5 Crucial Questions to Ask Before you Flip Your First House


Thanks to the seemingly endless glut of home improvement TV shows like “Flip or Flop,” “Masters of Flip,” and “Rehab Addict,” it seems like flipping houses has become America’s favorite pastime.

But for the inexperienced, house flipping can be a dangerous and costly game. Make one wrong move, and that “great investment” can turn into a monumental mistake.

Don’t want your first flip to be a flop? Here are five questions you might never think to ask yourself, but totally should, before you begin flipping houses.

1. Do I have a great house flipping team?

Buying and flipping a house isn’t a one-person job; it’s a team sport, and you need to surround yourself with the right players. This starts with having a savvy real estate agent who can help you not only find a great investment opportunity but also negotiate a great deal on the property. Buy low, and things are already looking up!

You also need home improvement professionals who can guide you through the remodeling process and help you set a budget, determine what renovations to make (some yield a better return on investment than others), and solve any issues that crop up during construction.

Typically, you want to hire a general contractor, a person who's responsible for providing all of the laborers, building materials, and equipment necessary for the entire project.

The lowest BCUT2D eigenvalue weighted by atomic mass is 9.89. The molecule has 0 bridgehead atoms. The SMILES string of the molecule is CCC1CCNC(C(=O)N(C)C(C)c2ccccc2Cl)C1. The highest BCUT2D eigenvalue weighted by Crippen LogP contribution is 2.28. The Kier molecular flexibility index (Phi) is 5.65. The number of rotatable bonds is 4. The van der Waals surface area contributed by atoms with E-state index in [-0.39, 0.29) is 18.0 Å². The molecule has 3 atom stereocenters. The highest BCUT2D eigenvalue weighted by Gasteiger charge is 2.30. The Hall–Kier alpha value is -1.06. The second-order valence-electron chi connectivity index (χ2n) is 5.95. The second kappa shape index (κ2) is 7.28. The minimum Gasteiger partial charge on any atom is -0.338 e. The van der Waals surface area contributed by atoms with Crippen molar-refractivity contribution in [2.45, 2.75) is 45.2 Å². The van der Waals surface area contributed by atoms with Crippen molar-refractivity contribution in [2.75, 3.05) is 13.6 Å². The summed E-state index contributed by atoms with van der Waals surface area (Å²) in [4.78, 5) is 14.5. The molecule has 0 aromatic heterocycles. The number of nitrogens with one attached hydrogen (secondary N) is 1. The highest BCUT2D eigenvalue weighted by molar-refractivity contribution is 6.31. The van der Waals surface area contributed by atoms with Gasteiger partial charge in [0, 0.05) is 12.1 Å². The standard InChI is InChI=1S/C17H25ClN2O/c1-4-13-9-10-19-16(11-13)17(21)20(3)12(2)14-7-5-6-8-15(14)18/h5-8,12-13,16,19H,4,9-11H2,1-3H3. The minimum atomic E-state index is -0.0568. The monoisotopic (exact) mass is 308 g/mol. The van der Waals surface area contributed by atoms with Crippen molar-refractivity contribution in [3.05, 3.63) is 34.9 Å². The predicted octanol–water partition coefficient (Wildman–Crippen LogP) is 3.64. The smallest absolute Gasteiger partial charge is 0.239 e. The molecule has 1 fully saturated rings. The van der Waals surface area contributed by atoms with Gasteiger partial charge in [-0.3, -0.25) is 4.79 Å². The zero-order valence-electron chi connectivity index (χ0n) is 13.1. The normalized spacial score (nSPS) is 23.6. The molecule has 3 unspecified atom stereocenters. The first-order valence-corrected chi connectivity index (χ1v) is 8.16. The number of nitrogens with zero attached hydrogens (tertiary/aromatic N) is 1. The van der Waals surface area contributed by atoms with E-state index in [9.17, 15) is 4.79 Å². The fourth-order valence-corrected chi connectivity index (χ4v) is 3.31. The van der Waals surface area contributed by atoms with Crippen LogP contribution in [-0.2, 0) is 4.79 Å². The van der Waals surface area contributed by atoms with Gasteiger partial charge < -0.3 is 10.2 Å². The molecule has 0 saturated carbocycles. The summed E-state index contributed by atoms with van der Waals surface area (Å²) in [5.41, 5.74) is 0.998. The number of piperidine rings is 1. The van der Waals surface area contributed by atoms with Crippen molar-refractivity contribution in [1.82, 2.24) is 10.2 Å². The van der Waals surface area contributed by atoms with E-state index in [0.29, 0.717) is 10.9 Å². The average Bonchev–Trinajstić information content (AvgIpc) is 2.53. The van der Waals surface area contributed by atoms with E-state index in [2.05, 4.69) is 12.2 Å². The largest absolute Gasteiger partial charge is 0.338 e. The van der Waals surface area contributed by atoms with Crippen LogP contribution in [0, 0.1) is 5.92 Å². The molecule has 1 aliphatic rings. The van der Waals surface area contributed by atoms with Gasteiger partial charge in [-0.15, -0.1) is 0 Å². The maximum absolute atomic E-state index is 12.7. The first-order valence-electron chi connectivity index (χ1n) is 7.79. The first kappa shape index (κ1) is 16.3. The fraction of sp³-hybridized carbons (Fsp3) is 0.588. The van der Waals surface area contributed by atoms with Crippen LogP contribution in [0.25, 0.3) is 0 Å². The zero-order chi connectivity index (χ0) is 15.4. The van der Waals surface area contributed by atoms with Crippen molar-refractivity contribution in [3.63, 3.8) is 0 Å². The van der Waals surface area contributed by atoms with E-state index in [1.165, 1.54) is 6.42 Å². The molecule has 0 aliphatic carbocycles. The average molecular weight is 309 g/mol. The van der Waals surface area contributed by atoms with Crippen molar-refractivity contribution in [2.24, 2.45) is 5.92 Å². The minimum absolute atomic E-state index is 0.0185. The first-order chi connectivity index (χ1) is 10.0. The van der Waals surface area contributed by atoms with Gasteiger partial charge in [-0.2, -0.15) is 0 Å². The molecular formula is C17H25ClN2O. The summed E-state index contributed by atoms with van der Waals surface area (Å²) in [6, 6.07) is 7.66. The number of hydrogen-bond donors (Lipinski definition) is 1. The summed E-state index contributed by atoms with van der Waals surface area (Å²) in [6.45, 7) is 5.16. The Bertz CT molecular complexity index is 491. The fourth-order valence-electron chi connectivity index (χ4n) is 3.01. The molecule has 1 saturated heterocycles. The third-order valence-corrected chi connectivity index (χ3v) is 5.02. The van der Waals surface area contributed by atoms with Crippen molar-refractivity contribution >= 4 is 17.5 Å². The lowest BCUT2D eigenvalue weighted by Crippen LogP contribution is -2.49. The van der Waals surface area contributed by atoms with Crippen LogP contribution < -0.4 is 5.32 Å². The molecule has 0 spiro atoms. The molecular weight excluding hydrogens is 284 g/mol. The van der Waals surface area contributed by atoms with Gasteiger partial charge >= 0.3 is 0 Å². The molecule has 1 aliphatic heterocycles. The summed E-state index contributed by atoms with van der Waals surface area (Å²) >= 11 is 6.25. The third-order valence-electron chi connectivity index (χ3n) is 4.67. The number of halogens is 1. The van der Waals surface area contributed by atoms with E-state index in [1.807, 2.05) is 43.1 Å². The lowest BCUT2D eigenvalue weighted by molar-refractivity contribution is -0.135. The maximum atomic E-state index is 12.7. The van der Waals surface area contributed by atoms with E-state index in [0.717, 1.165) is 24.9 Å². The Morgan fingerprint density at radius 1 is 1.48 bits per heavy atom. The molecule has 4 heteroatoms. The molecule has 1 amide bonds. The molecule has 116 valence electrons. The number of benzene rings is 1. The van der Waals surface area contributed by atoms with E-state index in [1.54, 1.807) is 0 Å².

2. How long will it take to flip this house?

Ideally, you want to buy a house that can be renovated within four to six weeks, says Bobby Curtis, a real estate broker at Living Room Realty in Portland, OR.

A short turnaround time will help you keep costs like interest and taxes to a minimum.

On average, homes take about 180 days to flip, according to ATTOM Data Solutions, curator of a nationwide property database. But flipping a house can take a lot longer. After all, there’s no telling what you’ll find when you start tearing down walls.

Mold could be lurking behind drywall in a basement, or there could be electrical issues beneath the surface, warns J.B. Sassano, president of Mr. Handyman, a national home improvement company based in Ann Arbor, MI.

Also, depending on the housing market, it may take you a while to find a buyer once the home is fixed up.

The moral of the story: Patience is more than just a virtue for house flippers—it’s a requirement.

3. Am I putting too much at risk?

Although there are a number of loan options for house flipping, many first-time house flippers stretch themselves too thin when it comes to how much of their money they invest in a project. Some even put their entire retirement savings or child’s college fund on the line. Not a great idea!

It’s important to truly assess your risk tolerance. Depending on where you are financially, you may or may not be a good candidate for flipping houses right now.

4. Can I think like an investor instead of a homeowner?

When flipping houses, you have to keep future home buyers in mind. While it may be tempting, the last thing you want to do is make home improvements and design decisions that reflect your personal tastes instead of what most home buyers want.

Be prepared to choose home features and housing materials that are classic and offer wide appeal. If you can’t commit to doing that, flipping houses isn’t the right endeavor for you.